International Energy Agency: Electrification drives global electricity demand

The International Energy Agency (IEA) assumes that global demand for electricity will increase by just under two percent this year.

International Energy Agency: Electrification drives global electricity demand

The International Energy Agency (IEA) assumes that global demand for electricity will increase by just under two percent this year. The reasons for this are the ongoing economic slowdown and the effects of the energy crisis in many industrialized countries, said the IEA in Paris in its electricity market report.

Demand for electricity is expected to fall in the USA, Japan and Europe in 2023. Electricity consumption in the EU is expected to fall to levels last seen in 2002. Energy-intensive industries in the EU have not yet recovered from last year's slump in production, it said.

With improved prospects for the global economy, however, an increase in demand for electricity of 3.3 percent is expected again in the coming year. According to the IEA report, the increase in electricity demand is being driven by electrification in an effort to reduce climate-damaging emissions. In addition, due to rising temperatures, more air conditioning systems would be used, which would drive up electricity consumption. In addition, there would be robust growth in demand in the emerging and developing countries.

More electricity from renewable energies

Although demand is increasing in many regions, the heavy deployment of renewable energy around the world means that it is on track to meet all of the additional growth in global electricity demand over the next two years, the IEA analysis found. By 2024, renewable energies will account for more than a third of global electricity generation. Depending on the weather, 2024 could be the first year in which more electricity is generated from renewable sources than from coal worldwide.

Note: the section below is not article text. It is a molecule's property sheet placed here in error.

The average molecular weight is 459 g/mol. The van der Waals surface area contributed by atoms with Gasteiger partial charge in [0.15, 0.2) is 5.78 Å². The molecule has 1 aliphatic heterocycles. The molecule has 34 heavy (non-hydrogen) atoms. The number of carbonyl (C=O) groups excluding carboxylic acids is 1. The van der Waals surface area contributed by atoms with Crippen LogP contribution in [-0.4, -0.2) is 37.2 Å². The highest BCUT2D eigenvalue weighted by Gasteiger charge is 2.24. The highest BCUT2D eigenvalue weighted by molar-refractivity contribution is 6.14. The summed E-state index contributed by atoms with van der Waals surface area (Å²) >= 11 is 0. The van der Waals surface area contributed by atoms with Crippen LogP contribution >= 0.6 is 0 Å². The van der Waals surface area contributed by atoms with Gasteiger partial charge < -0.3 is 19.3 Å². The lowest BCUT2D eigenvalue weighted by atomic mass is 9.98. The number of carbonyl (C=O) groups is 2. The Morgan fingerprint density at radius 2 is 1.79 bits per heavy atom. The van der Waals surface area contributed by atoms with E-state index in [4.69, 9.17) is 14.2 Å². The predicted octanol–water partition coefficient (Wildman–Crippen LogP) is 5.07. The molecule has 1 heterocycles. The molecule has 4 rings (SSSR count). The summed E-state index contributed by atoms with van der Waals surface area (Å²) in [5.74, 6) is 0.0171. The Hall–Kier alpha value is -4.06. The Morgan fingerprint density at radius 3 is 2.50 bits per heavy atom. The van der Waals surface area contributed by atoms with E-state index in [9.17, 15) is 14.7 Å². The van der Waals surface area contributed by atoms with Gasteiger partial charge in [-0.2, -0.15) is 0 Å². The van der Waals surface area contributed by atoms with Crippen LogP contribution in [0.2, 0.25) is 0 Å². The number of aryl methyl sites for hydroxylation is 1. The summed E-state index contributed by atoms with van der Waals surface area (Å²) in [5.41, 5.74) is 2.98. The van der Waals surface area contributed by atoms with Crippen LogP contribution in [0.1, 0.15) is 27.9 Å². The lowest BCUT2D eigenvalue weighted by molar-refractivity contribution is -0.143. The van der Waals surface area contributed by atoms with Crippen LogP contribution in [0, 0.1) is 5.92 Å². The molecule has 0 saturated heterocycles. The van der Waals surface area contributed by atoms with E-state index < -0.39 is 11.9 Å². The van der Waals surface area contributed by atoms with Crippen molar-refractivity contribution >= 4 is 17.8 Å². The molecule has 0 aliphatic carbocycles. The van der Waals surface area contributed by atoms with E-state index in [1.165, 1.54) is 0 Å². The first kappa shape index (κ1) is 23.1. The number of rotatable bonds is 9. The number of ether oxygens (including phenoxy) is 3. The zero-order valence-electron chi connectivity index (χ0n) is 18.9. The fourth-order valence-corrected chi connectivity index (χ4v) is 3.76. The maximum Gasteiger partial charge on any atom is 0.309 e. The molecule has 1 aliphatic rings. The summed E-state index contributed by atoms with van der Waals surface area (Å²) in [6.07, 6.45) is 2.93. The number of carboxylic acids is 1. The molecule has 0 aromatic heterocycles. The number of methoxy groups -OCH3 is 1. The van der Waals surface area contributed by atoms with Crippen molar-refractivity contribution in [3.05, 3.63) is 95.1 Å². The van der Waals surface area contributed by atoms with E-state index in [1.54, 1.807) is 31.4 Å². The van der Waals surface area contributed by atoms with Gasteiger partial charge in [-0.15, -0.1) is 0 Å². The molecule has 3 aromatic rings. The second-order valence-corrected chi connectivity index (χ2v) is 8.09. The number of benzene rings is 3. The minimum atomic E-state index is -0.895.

At the same time, power generation from fossil fuels is expected to decline over the next two years, according to the IEA. Oil-based power generation is forecast to decline sharply, while coal-based power generation is set to decline slightly in 2023 and 2024 after rising 1.7 percent in 2022.

"World demand for electricity will increase sharply in the coming years," said IEA Director of Energy Markets and Security Keisuke Sadamori. The share of renewable energy in electricity generation is expected to increase, leading to a decrease in the use of fossil fuels. "Now is the time for policymakers and the private sector to build on this momentum to ensure emissions from the power sector fall sustainably."

Another sign that the energy transition is taking hold is that the IEA now expects fossil fuel power generation to decline in four of the six years between 2019 and 2024. This indicates that the world is rapidly moving towards a tipping point where global electricity generation from fossil fuels will increasingly be replaced by electricity from clean energy sources, the report said.

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